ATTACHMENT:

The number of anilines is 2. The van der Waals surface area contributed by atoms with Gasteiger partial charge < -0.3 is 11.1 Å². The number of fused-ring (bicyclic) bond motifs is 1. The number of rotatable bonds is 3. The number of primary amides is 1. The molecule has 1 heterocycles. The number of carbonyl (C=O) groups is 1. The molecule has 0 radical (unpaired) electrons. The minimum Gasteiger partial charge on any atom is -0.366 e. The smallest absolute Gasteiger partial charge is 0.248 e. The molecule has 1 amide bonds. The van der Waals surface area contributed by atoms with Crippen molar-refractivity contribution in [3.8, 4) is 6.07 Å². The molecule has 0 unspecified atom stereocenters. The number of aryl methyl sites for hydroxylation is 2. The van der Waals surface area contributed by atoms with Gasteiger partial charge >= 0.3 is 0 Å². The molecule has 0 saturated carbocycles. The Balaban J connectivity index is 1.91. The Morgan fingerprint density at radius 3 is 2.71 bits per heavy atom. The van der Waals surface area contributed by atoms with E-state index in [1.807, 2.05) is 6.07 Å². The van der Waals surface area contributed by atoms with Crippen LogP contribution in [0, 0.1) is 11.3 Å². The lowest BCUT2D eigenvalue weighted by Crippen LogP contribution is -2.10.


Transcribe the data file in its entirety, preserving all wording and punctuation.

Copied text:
The number of anilines is 2. The van der Waals surface area contributed by atoms with Gasteiger partial charge < -0.3 is 11.1 Å². The number of fused-ring (bicyclic) bond motifs is 1. The number of rotatable bonds is 3. The number of primary amides is 1. The molecule has 1 heterocycles. The number of carbonyl (C=O) groups is 1. The molecule has 0 radical (unpaired) electrons. The minimum Gasteiger partial charge on any atom is -0.366 e. The smallest absolute Gasteiger partial charge is 0.248 e. The molecule has 1 amide bonds. The van der Waals surface area contributed by atoms with Crippen molar-refractivity contribution in [3.8, 4) is 6.07 Å². The molecule has 0 unspecified atom stereocenters. The number of aryl methyl sites for hydroxylation is 2. The van der Waals surface area contributed by atoms with Gasteiger partial charge >= 0.3 is 0 Å². The molecule has 0 saturated carbocycles. The Balaban J connectivity index is 1.91. The Morgan fingerprint density at radius 3 is 2.71 bits per heavy atom. The van der Waals surface area contributed by atoms with E-state index in [1.807, 2.05) is 6.07 Å². The van der Waals surface area contributed by atoms with Crippen LogP contribution in [0, 0.1) is 11.3 Å². The lowest BCUT2D eigenvalue weighted by Crippen LogP contribution is -2.10.